All that remains today of the Coastside’s secret military past are a few buildings and scattered foundations nearly consumed by the coastal grasses. But seven decades ago, with the nation gripped by a world war, Montara’s bluffs pulsed with activity, as thousands of sailors and merchant marines trained at a military base equipped with secret, state-of-the-art technology and a few brave souls who helped to make the training possible.

One Coastside resident is determined to make sure that the memory of its past does not disappear with the structures. Moss Beach resident J.Q. Oeswein has been researching and mapping the U.S. Navy’s Point Montara Anti-aircraft Training Center, which from 1942 to 1945 was located near the current Montara Water and Sanitary District’s headquarters. Last week, he presented some of his findings at the Half Moon Bay History Association’s meeting.

The training center at Point Montara was far from the only military base on the Coastside. The well-known Devil’s Slide military bunker, an Army outpost along Pillar Point Bluff, and an airstrip that is now the Half Moon Bay Airport were among many of the fortifications the military built up to prepare for possible enemy attacks from the west.

Point Montara was shrouded in secrecy. The facility was classified as top secret by the military, Oeswein said, and wasn’t fully declassified until 1959 — long after the war had been won and many of the structures were already gone.

The secrecy was necessary to protect the state-of-the-art anti-aircraft weaponry used at the site. There were 44 gun mounts of various types, including a row or “Kamikaze killers,” 20 mm Oerlkion cannons, 40 mm Bofors guns, and the pièce de résistance — the variable time or VT fuse, which allowed munitions to explode at exactly the right time.

Earlier fused munitions either exploded only on contact or at a fixed time after firing. With the VT fuse, Allied forces could shoot down enemy planes with far deadlier accuracy.

“They were probably the most important anti-aircraft development of the war,” said Oeswein. “Their secrecy was guarded to a similar level as the atomic bomb or the D-Day invasion.”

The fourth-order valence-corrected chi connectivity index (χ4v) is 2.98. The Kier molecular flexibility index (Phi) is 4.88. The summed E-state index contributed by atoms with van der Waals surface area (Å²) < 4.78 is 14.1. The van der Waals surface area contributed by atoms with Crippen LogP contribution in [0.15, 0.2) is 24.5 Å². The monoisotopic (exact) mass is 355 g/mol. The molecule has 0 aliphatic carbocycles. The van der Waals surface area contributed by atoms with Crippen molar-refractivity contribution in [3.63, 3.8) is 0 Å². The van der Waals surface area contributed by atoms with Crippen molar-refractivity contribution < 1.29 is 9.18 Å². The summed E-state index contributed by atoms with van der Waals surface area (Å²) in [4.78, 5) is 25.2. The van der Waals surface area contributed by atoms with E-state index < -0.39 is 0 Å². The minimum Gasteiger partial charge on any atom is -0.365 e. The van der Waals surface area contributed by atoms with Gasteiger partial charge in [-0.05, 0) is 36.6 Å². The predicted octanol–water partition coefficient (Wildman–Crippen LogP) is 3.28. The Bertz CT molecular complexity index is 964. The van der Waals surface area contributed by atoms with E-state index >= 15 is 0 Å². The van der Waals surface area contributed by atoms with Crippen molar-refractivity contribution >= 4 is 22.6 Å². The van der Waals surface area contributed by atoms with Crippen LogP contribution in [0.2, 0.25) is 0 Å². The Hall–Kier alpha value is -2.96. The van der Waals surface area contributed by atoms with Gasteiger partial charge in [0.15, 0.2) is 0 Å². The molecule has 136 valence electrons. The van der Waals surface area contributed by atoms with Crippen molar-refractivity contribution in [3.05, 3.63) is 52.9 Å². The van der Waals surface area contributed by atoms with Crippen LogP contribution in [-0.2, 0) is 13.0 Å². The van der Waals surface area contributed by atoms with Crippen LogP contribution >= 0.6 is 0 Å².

By the end of the war, the U.S. Army and Navy had spent more than $1 billion on the fuses. But their efforts and secrecy paid off — the Germans and Japanese forces continued to use the less-accurate contact and fixed-time fuses.

But all that machinery was useless unless sailors were trained to utilize it accurately, which meant lots of target practice. Who would be daring enough to fly a plane towing a target for anti-aircraft artillery practice?

The answer: A few brave women. Point Montara also employed Women Airforce Service Pilots, civilian female pilots who flew military aircraft in support and training roles. Around 1,000 WASPs earned their wings and were stationed at 122 air bases across the United States. The women did the same work as male military pilots, Oeswein said, although he said they had safer flying records and performed aircraft deliveries faster than the men did.

They also endured a fair share of close calls, whether due to the trainees’ poor aim or misconduct.

“Towing targets behind the planes is very dangerous,” said Oeswein. “A few of the men fired at the planes out of boredom or mischief.” One WASP recounted getting angry at being fired upon, and then buzzing the Point Montara gunnery crew in retaliation.

Despite such dangers, there are no official records of WASP planes being shot down at Point Montara, Oeswein said. Whether the records are accurate or whether WASP training deaths simply went undocumented still remains a secret hidden in Point Montara’s past, for now.

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